Titanic -vs- Battleship

With both Battleship and Titanic in 3D owning every bus stop, television commercial and heart currently in the western world, I felt it was of utmost importance that somebody compared and contrasted the two to make extra sure you didn’t end up in the wrong movie (that would be awkward now wouldn’t it) especially with their extremely close cinema release dates.

In case you’ve lived under a rock, Titanic (1997) is the story of the destruction of the cruise ship of the same name that crashed 100 years ago this year; there's also a love story in there somewhere too, which is now being re-released in 3D (because $1.8 billion wasn’t enough the first round). Battleship, based on the Hasbro board game, which somehow makes it a viable selling point (??), is Titanic meets Transformers. I don’t think I need to say much more on Battleship, really. Both are in the cinema now.

Always a good starting, and selling, point. Sex is really what it's all about here. Titanic takes on a classy and civilised idea to the concept and Romeo & Juliet's the shit out of the situation Jack (DiCaprio) and Rose (Winslet) find themselves in. The poor souls. Battleship, however, tries to turn it into some sort of Barbadian fetish-fest where guys wearing intsagramed images of Rihanna on white tees fall weak at the knees when seeing her all sweaty on billboards. She grunts, woots and holds her cap while swimming away from aliens. Cap stealing aliens I assume.

A strange choice for the singers maiden voyage into acting. The script hands her a line or a sound effect to remind people she is who she is and if she's lucky; two or three lines to string together. They could’ve given any woman a buzz and a cap and the difference would’ve been unnoticeable. Nothing against her acting as such, the script was the problem.

Old people. Yeah I know, how exactly are these two related? Well, if you’ve seen the ludicrous scene in Battleship you'd be giggling to yourselves as you read. Hopper (Taylor Kitsch) while on an old fashioned war ship says (something along the lines of) “how are we gonna control this thing?”, and a strange group of WWII veterans, encountered earlier on, step forward from various parts of the ship to patriotic pipe music. The audience we're stuck in a strange laughing/cringing state, a lot like watching two girls one cup, but with old people. So to sum it up, old people rock, weather its telling very long stories people couldn’t care less about or killing aliens while quoting 'curse words' straight out of a 50s swing bar.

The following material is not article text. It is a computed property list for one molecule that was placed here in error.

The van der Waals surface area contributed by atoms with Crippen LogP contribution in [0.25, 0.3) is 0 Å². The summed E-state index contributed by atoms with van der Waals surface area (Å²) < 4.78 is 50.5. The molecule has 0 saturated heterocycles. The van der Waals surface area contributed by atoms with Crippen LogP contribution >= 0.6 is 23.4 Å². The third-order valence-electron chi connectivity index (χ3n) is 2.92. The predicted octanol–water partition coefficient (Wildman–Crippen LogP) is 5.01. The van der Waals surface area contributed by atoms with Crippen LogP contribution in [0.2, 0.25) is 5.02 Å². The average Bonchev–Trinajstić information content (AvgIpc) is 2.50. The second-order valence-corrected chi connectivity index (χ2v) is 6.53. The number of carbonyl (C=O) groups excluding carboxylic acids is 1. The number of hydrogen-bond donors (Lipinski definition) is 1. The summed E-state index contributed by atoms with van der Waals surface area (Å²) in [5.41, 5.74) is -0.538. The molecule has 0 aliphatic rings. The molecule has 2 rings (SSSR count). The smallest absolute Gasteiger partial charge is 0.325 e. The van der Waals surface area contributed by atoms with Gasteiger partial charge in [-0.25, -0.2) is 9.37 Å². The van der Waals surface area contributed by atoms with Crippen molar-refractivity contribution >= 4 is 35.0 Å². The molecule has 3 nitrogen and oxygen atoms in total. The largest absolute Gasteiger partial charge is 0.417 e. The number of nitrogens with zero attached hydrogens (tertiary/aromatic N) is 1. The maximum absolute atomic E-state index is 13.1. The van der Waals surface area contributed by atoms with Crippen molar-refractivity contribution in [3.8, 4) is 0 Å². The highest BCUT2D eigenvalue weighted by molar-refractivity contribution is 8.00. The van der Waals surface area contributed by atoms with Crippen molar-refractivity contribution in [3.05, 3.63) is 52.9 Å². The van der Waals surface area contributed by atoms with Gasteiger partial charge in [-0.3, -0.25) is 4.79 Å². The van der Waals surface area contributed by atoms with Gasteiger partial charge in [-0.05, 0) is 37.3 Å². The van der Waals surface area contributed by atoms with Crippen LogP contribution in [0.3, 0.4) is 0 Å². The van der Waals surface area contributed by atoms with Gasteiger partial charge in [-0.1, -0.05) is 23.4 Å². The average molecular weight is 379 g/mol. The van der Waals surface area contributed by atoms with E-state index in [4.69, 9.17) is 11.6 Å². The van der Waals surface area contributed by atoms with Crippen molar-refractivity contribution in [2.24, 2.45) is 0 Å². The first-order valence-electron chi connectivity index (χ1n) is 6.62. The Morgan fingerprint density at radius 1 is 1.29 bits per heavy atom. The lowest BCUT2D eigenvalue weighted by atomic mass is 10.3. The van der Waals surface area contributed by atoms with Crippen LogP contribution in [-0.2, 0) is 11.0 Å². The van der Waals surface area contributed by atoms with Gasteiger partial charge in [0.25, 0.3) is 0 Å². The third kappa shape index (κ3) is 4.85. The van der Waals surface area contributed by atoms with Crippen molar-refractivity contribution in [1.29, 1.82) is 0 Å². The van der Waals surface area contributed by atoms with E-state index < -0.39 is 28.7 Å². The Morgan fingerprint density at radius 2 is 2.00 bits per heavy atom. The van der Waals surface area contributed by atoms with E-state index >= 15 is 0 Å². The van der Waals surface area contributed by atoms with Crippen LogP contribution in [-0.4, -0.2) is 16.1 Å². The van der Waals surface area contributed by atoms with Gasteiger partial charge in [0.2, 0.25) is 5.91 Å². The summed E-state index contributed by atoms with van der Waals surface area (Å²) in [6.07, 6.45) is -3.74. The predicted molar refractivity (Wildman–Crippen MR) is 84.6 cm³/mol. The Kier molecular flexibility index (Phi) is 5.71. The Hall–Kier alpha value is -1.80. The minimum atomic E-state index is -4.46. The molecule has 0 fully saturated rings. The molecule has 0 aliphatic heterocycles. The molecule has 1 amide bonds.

Titanic isn’t so much a fictional story based during a factual event as it is a fictional story based on lies. Turns out, Titanic, like most major historical events, involved aliens. Battleship, which must be based on Titanic's iconic story, takes a classic twist to the ol' alien invasion aspect that worked so well for 2011s Oscar winners 'Battle: LA' and 'Skyline'.

I wonder if James Cameron’s Titanic would've ended differently if he knew about the aliens; as the necklace Rose drops in the ocean, at the end, lands on a piece of metal that slowly begins to light up * cut to black *. The obvious sequel still would’ve been better than Battleship. (note: straight to Syfy channel, 'Titanic II' is one of those films that makes you hate movies altogether). Also, Titanic's decoy title was the ironic Planet Ice! The plot thickens. More on H2O UFOs here.

In Titanic, Jack and Rose have an extremely complex relationship. He is a poor 3rd class artist and she; suicidal and upper class. You think 'It'll never work out', but, well, it doesn’t actually because Jack dies in the end. Either way, the class warfare is the 3rd person in their ménage à trois and seems to be the only thing keeping them apart at times. This can be said about Battleship also, to an extent. Hopper, the protagonist, is separated form his love by both Liam Neeson and aliens – not a good time. Liam Neeson, while not punching wolves in the face, is still bad ass and would easily put up a better fight against a couple of WWII vets than those wimpy aliens did. Personally, I think Liam Neeson should have punched them all in the face for making such a horrible movie. I can just pray for that sequel.

James Cameron is one of the figureheads of the 'blockbuster' and will join Lucas and Spielberg among others in film making heaven and will no-doubt have multiple re-release after re-release of his movies. The blockbuster however does nothing positive for film and it's medium at all. If anything it stunts its growth and credibility. Films like Battleship are perfect examples of the dribble companies have been reduced to all because of the bureaucracy that is the 'blockbuster'. Explosions, Rihanna and a big budget seems to be the way to make movies.

At a time when technology is democratizing film making once more like it did in the 60s, the big corporations are trying to separate what the every-man can make and what the 'professionals' can make. 3D is a perfect example of this and when reading interviews with James Cameron, he, at no point, makes any valid reason to reshow Titanic other than for those who havent seen it already. At least George Lucas when asked about Star Wars being released in 3D doesn’t dance around the fact its all for the money.

Of course horrible blockbusters are nothing new but as a film maker it's hard to sit back and watch people churn out typical, straight to dvd, crap when great films are being made and not even given enough attention to make it to dvd. However, It does make the future of film very unpredictable and exciting with the rapid growth of technology and global consciousness that seems to be turning the world, film related or otherwise, on its head.